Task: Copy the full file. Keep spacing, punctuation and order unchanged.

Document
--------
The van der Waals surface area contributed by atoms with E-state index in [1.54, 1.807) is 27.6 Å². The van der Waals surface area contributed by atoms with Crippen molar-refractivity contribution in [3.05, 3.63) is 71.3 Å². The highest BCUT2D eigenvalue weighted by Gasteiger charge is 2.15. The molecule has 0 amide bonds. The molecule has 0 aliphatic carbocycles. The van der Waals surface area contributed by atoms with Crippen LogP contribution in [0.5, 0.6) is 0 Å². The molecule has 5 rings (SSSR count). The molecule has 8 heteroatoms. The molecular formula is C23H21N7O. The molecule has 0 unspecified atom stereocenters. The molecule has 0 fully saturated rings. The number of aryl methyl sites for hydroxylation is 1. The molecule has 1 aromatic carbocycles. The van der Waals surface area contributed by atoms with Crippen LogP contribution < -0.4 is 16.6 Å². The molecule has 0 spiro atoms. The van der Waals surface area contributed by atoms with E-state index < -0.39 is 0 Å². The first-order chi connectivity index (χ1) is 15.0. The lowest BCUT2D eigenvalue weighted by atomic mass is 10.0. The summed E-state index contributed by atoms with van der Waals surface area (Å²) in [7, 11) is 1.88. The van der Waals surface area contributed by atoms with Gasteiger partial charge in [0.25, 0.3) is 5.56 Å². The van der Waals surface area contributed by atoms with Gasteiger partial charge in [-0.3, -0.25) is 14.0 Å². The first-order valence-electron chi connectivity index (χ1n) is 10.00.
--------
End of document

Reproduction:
The van der Waals surface area contributed by atoms with E-state index in [1.54, 1.807) is 27.6 Å². The van der Waals surface area contributed by atoms with Crippen molar-refractivity contribution in [3.05, 3.63) is 71.3 Å². The highest BCUT2D eigenvalue weighted by Gasteiger charge is 2.15. The molecule has 0 amide bonds. The molecule has 0 aliphatic carbocycles. The van der Waals surface area contributed by atoms with Crippen LogP contribution in [0.5, 0.6) is 0 Å². The molecule has 5 rings (SSSR count). The molecule has 8 heteroatoms. The molecular formula is C23H21N7O. The molecule has 0 unspecified atom stereocenters. The molecule has 0 fully saturated rings. The number of aryl methyl sites for hydroxylation is 1. The molecule has 1 aromatic carbocycles. The van der Waals surface area contributed by atoms with Crippen LogP contribution < -0.4 is 16.6 Å². The molecule has 0 spiro atoms. The van der Waals surface area contributed by atoms with E-state index < -0.39 is 0 Å². The first-order chi connectivity index (χ1) is 15.0. The lowest BCUT2D eigenvalue weighted by atomic mass is 10.0. The summed E-state index contributed by atoms with van der Waals surface area (Å²) in [7, 11) is 1.88. The van der Waals surface area contributed by atoms with Gasteiger partial charge in [0.25, 0.3) is 5.56 Å². The van der Waals surface area contributed by atoms with Gasteiger partial charge in [-0.3, -0.25) is 14.0 Å². The first-order valence-electron chi connectivity index (χ1n) is 10.00.